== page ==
Just as transformation of the MR industry is a hot topic right now, so is innovation. There is certainly significant synergy between these two forces, but what are the key drivers of innovation?I think there are multiple answers to that question, but for now let’s focus on two areas: human capital and national culture as core issues that impact the ability to innovate.
Nilofer Merchant is CEO and Chief Strategist of Rubicon Consulting. She’s also the author of “The New How“. She recently wrote an article for “Business Insider” titled “You Can’t Innovate If You Keep Hiring The Same Type Of People”. It’s great read on breaking through the closed-loop system that so many companies seem to fall into when looking at new hires. The mistake seems to be that the hiring manager or recruiter tends to focus too much on a check box of pre-defined experience points rather than looking for talent, which is likely to be found outside of the narrow focus on specific experience. She makes the point on how this impacts innovation:
It seems to me we ought to also know how to get diverse points of view into the system, because that is what allows us to see things from different angles and fundamentally shift our approach from seeing the problem the way it’s always been seen (and thus unsolved, one could presume) and see it afresh to create the shift in viewpoint that allows for a new creative act.
To me, the point for MR seems to be this: we must transform our industry for long term growth. In order to accomplish that we must innovate. In order to innovate, we need to bring talented, creative, and energetic people with records of success in other industries into MR. Innovation isn’t necessarily about building a better mousetrap; true innovation is figuring out how to use the mice for our benefit.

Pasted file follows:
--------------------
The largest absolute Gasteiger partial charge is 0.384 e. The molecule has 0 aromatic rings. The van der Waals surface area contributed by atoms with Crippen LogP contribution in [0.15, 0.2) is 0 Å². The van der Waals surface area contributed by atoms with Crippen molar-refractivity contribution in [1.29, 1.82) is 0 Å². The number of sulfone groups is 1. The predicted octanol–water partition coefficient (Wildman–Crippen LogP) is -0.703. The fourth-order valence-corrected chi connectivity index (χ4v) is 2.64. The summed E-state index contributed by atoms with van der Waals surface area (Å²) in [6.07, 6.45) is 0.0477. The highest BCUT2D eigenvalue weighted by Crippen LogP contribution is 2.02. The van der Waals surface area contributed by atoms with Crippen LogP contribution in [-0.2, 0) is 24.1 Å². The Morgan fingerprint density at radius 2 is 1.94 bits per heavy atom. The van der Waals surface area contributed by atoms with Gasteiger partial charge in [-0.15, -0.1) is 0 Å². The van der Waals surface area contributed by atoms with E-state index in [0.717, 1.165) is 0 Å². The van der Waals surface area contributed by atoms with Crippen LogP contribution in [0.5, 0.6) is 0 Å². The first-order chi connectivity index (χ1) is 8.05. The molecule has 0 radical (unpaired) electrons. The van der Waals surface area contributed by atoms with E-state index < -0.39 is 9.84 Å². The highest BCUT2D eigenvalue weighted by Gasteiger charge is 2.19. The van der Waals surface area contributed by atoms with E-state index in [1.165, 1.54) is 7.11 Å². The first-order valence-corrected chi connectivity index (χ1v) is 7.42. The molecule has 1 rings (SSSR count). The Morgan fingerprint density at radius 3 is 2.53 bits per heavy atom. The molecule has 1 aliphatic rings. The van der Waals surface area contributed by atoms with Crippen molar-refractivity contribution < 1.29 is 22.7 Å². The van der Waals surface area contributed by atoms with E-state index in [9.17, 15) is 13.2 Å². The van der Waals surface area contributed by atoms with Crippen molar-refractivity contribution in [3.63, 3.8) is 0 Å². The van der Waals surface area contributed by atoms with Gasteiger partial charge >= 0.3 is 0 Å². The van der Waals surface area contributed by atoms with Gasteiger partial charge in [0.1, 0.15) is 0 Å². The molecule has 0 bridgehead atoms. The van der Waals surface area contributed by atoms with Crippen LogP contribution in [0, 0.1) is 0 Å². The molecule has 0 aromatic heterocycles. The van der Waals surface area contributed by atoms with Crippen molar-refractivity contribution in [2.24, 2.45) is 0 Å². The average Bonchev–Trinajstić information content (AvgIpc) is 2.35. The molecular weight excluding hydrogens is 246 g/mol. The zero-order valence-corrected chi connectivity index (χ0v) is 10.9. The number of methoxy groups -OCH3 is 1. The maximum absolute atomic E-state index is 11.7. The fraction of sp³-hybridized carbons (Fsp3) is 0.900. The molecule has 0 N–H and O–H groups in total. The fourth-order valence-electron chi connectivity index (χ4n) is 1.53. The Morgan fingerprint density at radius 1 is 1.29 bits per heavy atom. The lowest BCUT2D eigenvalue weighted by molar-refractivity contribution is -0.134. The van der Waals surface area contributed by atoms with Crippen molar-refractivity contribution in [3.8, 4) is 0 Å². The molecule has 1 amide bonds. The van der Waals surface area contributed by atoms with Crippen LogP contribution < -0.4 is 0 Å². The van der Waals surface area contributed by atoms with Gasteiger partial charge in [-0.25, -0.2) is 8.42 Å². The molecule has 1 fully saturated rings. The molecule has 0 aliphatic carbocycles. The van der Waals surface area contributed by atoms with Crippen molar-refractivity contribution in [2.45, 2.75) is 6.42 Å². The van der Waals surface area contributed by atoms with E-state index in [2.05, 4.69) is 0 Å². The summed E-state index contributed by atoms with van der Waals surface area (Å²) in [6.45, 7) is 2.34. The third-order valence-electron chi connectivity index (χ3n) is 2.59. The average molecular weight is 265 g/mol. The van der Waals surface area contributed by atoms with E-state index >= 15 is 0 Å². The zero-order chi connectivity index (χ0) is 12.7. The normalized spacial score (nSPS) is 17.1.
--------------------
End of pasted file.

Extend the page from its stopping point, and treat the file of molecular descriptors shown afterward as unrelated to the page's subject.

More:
The other factor impacting innovation is national culture. InnovationsDigest.com has a great article on which countries provide the most innovation-friendly climates for companies. That’s the question the Boston Consulting Group, working with the National Association of Manufacturers’ Manufacturing Institute, set out to answer in its recent survey.
BCG consultants, led by James P. Andrew, looked at both “inputs”—government policies supporting education, workforce quality, infrastructure, and trade—and “performance”—R&D results, business performance, employment growth, and other impacts of innovation.
At a time when countries around the world are struggling because of the global recession, it’s all the more important for them to make themselves more attractive to potential investment from multinationals looking for environments that are innovation-friendly, says Andrew. “Countries aren’t innovative, companies are,” he says. “The choices that countries make can have a profound impact on the ability of companies to be innovative, to attract and retain people and other inputs that go into making innovation successful.”
So which countries have the right mix of pro-innovation policies and superior results? Despite the recession—and talk of decline in American manufacturing—the U.S. does well, ranking in the top 10. It’s not No. 1, though. To learn more about the 30 countries on BCG’s list, and the grades that BCG’s consultants gave them for overall ranking as well as inputs and performance, read on.